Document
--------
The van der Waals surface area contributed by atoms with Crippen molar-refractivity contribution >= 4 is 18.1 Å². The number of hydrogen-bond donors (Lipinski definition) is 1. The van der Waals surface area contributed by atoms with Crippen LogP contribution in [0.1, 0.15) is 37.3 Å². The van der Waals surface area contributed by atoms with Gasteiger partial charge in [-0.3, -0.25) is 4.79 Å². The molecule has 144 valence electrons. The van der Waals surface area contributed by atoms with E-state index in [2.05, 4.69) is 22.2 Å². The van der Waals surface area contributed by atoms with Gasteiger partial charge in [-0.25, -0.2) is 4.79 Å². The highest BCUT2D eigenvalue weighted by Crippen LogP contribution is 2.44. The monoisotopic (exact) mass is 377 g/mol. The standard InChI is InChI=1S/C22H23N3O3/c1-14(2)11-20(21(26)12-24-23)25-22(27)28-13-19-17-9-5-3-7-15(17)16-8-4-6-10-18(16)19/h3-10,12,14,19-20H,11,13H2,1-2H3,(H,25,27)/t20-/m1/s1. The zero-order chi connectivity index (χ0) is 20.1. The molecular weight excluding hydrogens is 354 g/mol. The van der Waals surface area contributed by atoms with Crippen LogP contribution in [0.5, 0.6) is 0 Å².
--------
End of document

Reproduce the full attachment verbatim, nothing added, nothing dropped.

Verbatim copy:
The van der Waals surface area contributed by atoms with Crippen molar-refractivity contribution >= 4 is 18.1 Å². The number of hydrogen-bond donors (Lipinski definition) is 1. The van der Waals surface area contributed by atoms with Crippen LogP contribution in [0.1, 0.15) is 37.3 Å². The van der Waals surface area contributed by atoms with Gasteiger partial charge in [-0.3, -0.25) is 4.79 Å². The molecule has 144 valence electrons. The van der Waals surface area contributed by atoms with E-state index in [2.05, 4.69) is 22.2 Å². The van der Waals surface area contributed by atoms with Gasteiger partial charge in [-0.25, -0.2) is 4.79 Å². The highest BCUT2D eigenvalue weighted by Crippen LogP contribution is 2.44. The monoisotopic (exact) mass is 377 g/mol. The standard InChI is InChI=1S/C22H23N3O3/c1-14(2)11-20(21(26)12-24-23)25-22(27)28-13-19-17-9-5-3-7-15(17)16-8-4-6-10-18(16)19/h3-10,12,14,19-20H,11,13H2,1-2H3,(H,25,27)/t20-/m1/s1. The zero-order chi connectivity index (χ0) is 20.1. The molecular weight excluding hydrogens is 354 g/mol. The van der Waals surface area contributed by atoms with Crippen LogP contribution in [0.5, 0.6) is 0 Å².